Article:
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Tuesday, August 9, 2016

"Letting your hair down" with your spouse is a good thing, but...

What does the idiom "let your hair down" mean? Here are some dictionary suggestions:
  • To tell someone everything; to tell one's innermost feelings and secrets.
  • To relax and enjoy yourself without worrying what other people will think.
  • To drop one's reserve or inhibitions.

Freedom to be Genuinely You

Intimacy, by definition, must be genuine. I'm a big believer in being who you really are with your spouse, of letting your hair down and losing your inhibitions. It's part of the beauty of being one. In fact, pretense inhibits intimacy, because there is no such thing as fake intimacy.

Intimacy is about being fully known and yet deeply loved and accepted. If fear or shame are keeping you from being real with your spouse, check out my post Shame and Intimacy.

Here are a few excerpts from that post:
In the end shame, which is driven by our fear of disconnection, prevents us from experiencing the very intimacy we fear losing (or not getting in the first place). Shame is a dead end, guaranteed to leave you trapped in loneliness, without the genuine connection you long for. The ultimate conclusion I draw from this is that shame and intimacy simply cannot coexist.
I believe quite strongly that overcoming the shame that is blocking intimacy in your marriage needs to start with a revelation of the love of God for you (and consequently for your spouse). What I’m talking about goes way beyond a vague “Jesus loves me this I know, for the Bible tells me so” kind of understanding. I’m talking about a personal and powerful revelation of just how deeply and endlessly Jesus loves you.
We know that the ideal state for marriage, as described for us in Genesis 2:24-25 is to be "naked without shame." It involves more than just physical nakedness (though it does include that too). It means being transparent and vulnerable in the whole of your marriage: emotionally, financially, spiritually, and physically. In everything. If you fear nakedness with your spouse, if you are holding back in certain areas, read my post Naked Without Shame.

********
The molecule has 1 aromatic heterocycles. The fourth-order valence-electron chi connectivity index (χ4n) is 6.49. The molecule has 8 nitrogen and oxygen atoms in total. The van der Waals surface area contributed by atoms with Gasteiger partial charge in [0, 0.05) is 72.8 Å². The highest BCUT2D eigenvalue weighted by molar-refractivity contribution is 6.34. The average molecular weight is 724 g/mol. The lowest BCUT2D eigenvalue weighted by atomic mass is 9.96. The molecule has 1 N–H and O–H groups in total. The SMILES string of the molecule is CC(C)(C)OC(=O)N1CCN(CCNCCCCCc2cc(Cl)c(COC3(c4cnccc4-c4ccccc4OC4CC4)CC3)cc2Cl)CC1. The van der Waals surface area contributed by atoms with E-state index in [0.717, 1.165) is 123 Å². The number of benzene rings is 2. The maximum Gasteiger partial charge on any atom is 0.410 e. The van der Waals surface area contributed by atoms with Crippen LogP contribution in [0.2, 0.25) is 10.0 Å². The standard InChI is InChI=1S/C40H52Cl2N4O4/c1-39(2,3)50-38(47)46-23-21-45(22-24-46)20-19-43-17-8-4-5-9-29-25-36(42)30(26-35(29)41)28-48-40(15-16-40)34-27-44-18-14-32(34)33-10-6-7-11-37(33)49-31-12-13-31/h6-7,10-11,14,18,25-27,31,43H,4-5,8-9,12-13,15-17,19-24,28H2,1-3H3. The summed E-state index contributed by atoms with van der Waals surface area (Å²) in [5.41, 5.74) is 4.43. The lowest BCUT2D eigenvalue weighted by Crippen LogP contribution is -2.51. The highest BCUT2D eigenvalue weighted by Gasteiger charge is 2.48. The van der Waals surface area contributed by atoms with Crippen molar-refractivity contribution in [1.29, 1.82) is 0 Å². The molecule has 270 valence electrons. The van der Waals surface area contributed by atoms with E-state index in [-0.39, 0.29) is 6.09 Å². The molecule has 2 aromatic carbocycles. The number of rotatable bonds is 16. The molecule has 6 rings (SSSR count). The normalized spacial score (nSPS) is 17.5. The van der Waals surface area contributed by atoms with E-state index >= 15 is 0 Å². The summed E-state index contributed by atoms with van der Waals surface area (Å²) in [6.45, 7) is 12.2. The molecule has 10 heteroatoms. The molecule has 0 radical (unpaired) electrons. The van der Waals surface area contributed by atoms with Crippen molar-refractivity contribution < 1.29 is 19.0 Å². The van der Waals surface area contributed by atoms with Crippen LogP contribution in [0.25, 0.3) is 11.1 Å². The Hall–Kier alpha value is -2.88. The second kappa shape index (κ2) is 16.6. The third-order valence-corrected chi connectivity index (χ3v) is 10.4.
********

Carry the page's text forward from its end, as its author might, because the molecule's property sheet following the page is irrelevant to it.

Freedom vs. License - Give the Best of You

However, we have to hold this truth in tension against the other side of the coin. Freedom to be yourself with your spouse is not license to just do whatever you want, to say whatever comes into your mind, or to be unkempt or rude or unkind.

It's not about being fake. It's about giving your spouse the best you have to give.
  • If you don't cuss with your church friends, don't turn into a sailor at home
  • If you smile kindly to the clerk at the store, don't put on your grumpy pout-face for your spouse.
  • If you don't belch in a business meeting, don't subject your wife (or husband) to such things
  • If you are gracious and generous to your friends, don't be any less so with your spouse. Be more so!

Physical appearance/grooming is another area where freedom can be taken too far. While there are times it's nice to just be relaxed and literally "let your hair down," to go without shaving or showering, or to wear your comfy clothes, you also don't want to just "let yourself go" all the time. Out of respect for your spouse, keep good grooming habits.

Wear things you know your spouse finds attractive. Pay attention to their compliments, or just ask him or her before dressing. "Anything special you'd like me to wear?" Use perfume or cologne that your spouse prefers. After all, who else are you wearing it for? Hair and shaving is another area where your spouse's preference in style and color should matter.

Be free. Be yourself. But also be the best version of yourself you can be out of love and respect for the one to whom you are intimately joined as one. Start a conversation by asking, "Is there any area where you feel like I'm giving you less than the best I have to give?"

2 comments:

Andrew said...

Great post, Scott.

I've never been much of a fan for letting my hair down; to me it always had a whiff of self-indulgence, a step back from a 'coiled' posture of operation readiness. But you've put it in terms that make a lot of sense.

http://blessed-are-the-pure-of-heart.blogspot.com/2016/08/your-dying-spouse-192-ki-to-lift-fmf.html

Scott said...

Thanks for the comment, Andrew. The trick is to be genuine without being self-indulgance. Can be a tricky balance to strike.

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